Three workers on a local WPA historical project No
HISTORY OF OLD SHOTLEY
3769 made a trip through the Shotley district for the
purpose of gathering historical data and in the course of
their work they uncovered some very interesting facts
concerning the history of Shotley Brook Village or Old
Shotley as it is more commonly known. Few persons realize
that there is a “ Ghost Town” within such an easy driving
distance of Bemidji Minnesota.
The history of this deserted village dates back to about
1900 when Christopher F. Rogers first arrived in that region
for the express purpose of erecting a fish warehouse. Mr.
Rogers, who was in the employ of the Booth Fish Co.,
expected to buy large quantities of fish from the natives to
be shipped to the markets at which this firm had its
headquarters. But, the hopes of Mr. Rogers and the fish
company failed to materialize and Mr. Rogers decided to
make the most of his misfortune and in the end had the
original lands platted into a town site, calling the place
Shotley Brook, after the river that bordered the land,
According to the records on file at the Register of Deeds
Office, the original town site was platted in 1904 in section
10 of Shotley Township on the Southeast Shore of Upper
Red Lake. It consisted of 37 acres and was platted out into ten
blocks. The records indicate that the owner of the town site
was Christopher F. Rogers.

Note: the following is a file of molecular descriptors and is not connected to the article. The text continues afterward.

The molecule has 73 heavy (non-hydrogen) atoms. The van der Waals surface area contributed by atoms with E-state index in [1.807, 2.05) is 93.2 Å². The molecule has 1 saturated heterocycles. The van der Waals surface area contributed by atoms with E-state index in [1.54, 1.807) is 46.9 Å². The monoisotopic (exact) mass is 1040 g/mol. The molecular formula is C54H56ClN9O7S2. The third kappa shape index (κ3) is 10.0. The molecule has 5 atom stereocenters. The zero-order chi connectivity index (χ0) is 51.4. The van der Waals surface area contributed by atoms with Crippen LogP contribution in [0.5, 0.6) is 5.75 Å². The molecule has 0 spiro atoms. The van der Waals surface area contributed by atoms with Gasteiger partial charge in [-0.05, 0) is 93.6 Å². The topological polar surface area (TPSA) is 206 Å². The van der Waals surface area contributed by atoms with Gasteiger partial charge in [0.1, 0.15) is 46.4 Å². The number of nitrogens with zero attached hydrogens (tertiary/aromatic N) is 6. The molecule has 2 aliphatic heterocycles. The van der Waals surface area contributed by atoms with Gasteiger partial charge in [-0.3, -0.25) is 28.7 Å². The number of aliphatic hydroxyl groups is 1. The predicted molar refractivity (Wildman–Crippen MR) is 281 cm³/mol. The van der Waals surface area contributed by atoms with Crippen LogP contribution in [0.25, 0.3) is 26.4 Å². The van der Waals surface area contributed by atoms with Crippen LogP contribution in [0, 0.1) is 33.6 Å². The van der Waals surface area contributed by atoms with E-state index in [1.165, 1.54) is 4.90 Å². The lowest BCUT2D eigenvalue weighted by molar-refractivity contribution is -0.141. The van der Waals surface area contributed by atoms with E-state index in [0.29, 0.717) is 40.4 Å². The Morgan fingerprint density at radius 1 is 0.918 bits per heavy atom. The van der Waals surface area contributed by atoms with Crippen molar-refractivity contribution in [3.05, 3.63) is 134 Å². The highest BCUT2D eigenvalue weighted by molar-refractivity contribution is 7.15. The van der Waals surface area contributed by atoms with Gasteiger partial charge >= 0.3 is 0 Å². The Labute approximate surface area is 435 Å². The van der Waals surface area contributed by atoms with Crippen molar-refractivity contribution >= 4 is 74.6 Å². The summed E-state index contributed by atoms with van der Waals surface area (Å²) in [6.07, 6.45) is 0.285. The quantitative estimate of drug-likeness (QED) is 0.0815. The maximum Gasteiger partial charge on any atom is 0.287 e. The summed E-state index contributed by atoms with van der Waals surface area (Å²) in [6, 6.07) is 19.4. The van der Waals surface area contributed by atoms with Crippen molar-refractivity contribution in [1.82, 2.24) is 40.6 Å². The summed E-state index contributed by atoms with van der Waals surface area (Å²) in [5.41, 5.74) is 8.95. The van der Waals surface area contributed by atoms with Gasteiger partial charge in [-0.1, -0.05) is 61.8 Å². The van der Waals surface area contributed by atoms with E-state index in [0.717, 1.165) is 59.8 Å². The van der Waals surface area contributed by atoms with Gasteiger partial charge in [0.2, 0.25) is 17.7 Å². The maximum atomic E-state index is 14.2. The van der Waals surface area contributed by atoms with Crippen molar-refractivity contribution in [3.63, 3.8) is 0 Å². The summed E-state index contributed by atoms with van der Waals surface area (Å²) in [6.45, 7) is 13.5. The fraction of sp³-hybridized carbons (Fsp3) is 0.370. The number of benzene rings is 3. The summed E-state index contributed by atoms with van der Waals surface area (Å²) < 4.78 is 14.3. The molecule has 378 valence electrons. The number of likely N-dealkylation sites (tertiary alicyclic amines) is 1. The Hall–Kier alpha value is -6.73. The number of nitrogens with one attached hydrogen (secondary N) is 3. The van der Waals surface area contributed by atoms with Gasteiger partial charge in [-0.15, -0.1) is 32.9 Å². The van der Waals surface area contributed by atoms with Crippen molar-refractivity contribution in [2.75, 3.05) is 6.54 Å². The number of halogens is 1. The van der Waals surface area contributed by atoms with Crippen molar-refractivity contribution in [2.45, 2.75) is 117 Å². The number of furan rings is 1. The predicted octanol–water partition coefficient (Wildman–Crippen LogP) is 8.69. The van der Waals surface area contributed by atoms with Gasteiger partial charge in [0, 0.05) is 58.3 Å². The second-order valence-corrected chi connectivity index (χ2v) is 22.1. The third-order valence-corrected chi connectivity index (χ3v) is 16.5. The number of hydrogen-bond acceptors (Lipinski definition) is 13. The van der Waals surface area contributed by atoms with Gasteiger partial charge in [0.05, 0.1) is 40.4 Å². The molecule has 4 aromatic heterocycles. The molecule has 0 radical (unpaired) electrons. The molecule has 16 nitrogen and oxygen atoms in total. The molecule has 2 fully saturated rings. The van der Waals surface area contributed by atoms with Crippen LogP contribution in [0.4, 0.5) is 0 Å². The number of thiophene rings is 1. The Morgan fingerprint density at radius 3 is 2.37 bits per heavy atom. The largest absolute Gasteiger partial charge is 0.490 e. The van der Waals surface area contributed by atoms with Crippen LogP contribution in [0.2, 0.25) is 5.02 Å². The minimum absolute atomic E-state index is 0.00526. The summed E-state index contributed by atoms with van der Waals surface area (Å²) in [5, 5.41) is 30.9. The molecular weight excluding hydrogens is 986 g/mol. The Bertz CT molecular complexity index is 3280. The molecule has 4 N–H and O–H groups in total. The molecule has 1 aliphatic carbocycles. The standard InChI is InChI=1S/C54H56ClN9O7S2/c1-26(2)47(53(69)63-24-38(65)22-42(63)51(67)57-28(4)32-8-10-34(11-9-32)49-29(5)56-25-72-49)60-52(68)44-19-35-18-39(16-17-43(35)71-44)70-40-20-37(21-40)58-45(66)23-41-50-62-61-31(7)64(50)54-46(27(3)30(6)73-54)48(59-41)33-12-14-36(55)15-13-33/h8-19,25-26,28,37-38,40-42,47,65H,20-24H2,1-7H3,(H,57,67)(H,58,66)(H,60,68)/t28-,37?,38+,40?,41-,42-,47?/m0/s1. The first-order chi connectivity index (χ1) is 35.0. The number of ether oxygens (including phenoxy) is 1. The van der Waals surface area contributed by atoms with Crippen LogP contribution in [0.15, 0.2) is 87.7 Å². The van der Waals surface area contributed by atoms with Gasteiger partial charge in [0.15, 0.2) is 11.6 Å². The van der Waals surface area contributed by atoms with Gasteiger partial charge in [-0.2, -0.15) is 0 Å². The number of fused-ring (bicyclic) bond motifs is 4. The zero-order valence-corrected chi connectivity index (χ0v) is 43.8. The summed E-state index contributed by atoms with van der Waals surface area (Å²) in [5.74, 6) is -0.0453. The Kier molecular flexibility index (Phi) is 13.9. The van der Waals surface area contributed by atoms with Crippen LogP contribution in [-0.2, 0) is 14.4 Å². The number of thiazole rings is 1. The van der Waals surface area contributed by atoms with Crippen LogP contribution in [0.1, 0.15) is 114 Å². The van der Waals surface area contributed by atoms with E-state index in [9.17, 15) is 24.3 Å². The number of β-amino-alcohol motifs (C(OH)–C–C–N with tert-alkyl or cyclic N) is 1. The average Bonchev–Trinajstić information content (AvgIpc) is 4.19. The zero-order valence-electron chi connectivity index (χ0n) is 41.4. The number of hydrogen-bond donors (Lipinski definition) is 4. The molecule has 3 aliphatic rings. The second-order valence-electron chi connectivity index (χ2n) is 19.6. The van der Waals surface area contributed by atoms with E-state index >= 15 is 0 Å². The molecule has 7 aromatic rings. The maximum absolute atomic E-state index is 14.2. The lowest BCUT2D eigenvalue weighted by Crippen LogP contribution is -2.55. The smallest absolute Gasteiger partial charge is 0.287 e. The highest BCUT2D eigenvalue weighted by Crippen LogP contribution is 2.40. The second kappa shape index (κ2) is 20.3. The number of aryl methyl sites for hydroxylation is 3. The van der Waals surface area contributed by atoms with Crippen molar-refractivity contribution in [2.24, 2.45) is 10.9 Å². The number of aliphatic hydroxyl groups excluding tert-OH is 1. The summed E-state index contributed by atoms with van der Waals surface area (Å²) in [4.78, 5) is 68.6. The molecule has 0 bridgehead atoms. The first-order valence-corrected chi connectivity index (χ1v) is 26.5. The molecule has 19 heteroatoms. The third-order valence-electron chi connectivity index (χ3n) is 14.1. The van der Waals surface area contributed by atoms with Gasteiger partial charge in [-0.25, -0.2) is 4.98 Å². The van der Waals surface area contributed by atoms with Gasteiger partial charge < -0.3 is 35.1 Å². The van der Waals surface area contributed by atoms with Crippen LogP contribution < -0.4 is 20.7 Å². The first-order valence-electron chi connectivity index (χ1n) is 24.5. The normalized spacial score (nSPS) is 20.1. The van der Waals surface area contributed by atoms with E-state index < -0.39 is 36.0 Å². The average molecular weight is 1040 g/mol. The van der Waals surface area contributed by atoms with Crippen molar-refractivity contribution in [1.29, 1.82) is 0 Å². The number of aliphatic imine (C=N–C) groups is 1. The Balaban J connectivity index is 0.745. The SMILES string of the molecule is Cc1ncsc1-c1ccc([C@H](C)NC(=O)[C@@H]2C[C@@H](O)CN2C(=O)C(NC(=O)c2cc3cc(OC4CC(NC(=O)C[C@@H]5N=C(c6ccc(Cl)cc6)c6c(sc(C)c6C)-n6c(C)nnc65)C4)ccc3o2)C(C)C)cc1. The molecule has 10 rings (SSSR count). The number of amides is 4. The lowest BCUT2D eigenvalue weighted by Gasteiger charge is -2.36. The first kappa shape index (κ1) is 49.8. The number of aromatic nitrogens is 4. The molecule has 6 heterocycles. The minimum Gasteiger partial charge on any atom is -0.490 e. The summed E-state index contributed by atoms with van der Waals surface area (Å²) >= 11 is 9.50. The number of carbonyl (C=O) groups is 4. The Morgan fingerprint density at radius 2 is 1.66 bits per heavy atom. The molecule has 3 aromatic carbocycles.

According to the information furnished by Otto E. Berg
of Shotley, who besides being a captain of a steamboat that
plied the waters of the Red Lakes was also the first town clerk
of Shotley township, the little village was visited by many of
the later settlers of the district, who stopped for supplies
at the Rogers “stopping place” before continuing their travel
to the homestead lands that they had secured. Since
lumbering activities were at their height at just about this
time, the place was a favorite resting place for the
lumberjacks on their way to and from logging camps that
dotted the neighboring area at that time.
According to Mr. Berg, while Mr. Rogers operated the
saloon nearby, Mrs. Rogers operated the hotel or “stopping
place”. Mr. Rogers did a large volume of business and with
the money he accumulated he improved his dream city by
adding new buildings. Several other people came to town to
start business, and included in this group were Chas. Larson
who opened a general merchandise store, and John Dryhaug,
who opened a saloon and hotel. In order to establish himself
in the wilderness, Chris Rogers borrowed $6,000 from a
sister in Chicago, according to the recollection of Mr. Berg,
and erected a large livinghouse for his family with the
The town apparently was a busy little place, for
according to Mr. Berg, the town consisted of two hotels,
two “saloons” a general merchandise store and a sawmill and
shingle mill. The sawmill and shingle mill had been
established a short time after Mr. Rogers arrived and did a
brisk business, employing a fair sized crew of men. Most of
the business men came from Crookston or Thief River Falls,
practically all coming in by means of boat.
Jacob Dyrhaug owner of the other saloon in Old Shotley
later became postmaster and served until he was drowned
following a party. Mrs. Dyrhaug became the postmistress
following her husbands death and served in that capacity
for a number of years.
Besides being a valuable historical setting, it presents a
most desirable spot for a campground or resort. Now the
present location of ROGERS' campground and R.V. park.
This web page created by Jerry and Joani Barthel
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